ERIC Number: ED100569
Record Type: RIE
Publication Date: 1974-Sep
Reference Count: 0
Migration: An Old Scene with a New Cast. Center for Rural Manpower & Public Affairs Special Paper No. 23.
Reul, Myrtle R.
Migration is not a new concept. All through America's history, there has been a push and pull related to population movement. Most Americans have moved several times and from one geographical region to another. Others have moved only a short distance from their birthplace or perhaps not at all. U.S. census information shows that each year nearly 20 percent of the population changes residence. Traditionally migration has followed the same patterns. The only real changes in America's population movement are the ethnic, race, age, and sometimes sex characteristics of those who migrate and their reasons for moving. This monograph discusses migration in a global sense, including both urban and rural. The monograph's purpose is to: (1) show that when viewed in its historical perspective, migration has changed only in terms of numbers and racial, sexual or ethnic composition of the moving groups; and (2) point out the accurate prediction of social needs can be made years in advance by examining population trends and the movement of people. Topics covered are: traditional pathways of movement, new patterns of movement, decisions to move, outmigration from the United States, increased psychological needs among migrants, state gains and loss, changing needs in employment, and growth indications of the future. (NQ)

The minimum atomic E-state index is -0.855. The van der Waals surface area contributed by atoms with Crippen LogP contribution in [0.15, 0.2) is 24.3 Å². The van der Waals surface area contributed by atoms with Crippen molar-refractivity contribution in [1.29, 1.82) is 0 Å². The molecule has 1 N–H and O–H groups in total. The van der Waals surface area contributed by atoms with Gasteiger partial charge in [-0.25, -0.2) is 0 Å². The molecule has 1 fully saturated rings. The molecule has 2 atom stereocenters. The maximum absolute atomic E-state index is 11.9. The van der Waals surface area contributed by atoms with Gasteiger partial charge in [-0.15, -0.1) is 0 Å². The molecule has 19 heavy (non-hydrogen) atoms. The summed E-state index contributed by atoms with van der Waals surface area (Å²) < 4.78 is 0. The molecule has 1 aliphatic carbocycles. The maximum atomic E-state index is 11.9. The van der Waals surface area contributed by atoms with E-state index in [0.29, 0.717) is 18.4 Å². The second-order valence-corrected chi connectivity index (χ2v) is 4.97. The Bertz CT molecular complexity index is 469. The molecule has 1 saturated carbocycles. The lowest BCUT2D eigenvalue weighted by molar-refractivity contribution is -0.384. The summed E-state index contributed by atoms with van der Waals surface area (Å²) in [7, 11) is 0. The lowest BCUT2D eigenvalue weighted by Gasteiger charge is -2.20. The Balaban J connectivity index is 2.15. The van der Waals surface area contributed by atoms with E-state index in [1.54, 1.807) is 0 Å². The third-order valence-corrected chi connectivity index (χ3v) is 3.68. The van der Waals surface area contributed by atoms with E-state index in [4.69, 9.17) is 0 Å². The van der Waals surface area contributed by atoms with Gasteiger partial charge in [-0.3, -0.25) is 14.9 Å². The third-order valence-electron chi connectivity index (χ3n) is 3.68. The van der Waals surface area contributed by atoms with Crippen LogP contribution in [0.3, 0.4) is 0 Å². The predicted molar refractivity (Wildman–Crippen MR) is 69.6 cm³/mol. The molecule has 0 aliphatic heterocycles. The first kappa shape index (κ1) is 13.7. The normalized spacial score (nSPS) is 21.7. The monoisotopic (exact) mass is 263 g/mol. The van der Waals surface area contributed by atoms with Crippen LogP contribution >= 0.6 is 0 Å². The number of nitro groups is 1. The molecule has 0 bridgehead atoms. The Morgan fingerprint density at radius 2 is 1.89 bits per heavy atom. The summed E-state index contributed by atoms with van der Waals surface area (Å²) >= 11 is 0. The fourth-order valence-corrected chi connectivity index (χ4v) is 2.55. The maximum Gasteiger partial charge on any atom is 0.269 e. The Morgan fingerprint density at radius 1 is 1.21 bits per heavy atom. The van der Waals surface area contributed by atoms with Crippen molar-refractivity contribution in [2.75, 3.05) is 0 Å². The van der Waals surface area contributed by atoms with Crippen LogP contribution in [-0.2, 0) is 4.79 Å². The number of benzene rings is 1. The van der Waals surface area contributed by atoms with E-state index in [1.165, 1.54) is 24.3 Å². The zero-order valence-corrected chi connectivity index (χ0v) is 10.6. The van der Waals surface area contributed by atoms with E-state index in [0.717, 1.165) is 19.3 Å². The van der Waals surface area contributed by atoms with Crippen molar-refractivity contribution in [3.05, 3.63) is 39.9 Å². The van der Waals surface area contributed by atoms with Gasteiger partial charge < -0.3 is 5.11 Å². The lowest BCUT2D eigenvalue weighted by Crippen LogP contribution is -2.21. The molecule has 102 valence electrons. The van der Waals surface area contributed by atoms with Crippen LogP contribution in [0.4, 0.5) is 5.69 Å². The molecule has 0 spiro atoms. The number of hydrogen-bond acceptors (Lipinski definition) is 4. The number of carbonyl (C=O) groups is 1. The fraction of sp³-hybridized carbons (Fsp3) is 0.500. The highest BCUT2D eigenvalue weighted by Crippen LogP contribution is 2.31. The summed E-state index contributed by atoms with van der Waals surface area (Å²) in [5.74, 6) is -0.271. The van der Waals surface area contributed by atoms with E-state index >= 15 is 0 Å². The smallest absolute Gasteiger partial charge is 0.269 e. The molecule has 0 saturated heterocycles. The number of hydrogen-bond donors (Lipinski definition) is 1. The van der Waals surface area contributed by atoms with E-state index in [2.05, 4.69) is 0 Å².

Descriptors: Agricultural Laborers, American Indians, Black Population Trends, Demography, Employment Patterns, Geographic Regions, Migrant Workers, Migration Patterns, Population Distribution, Population Trends, Relocation, Rural Areas, Rural to Urban Migration, Social Mobility, Urban to Rural Migration
Publication Type: Reports - Research
Education Level: N/A
Sponsor: Manpower Administration (DOL), Washington, DC.
Authoring Institution: Michigan State Univ., East Lansing. Center for Rural Manpower and Public Affairs.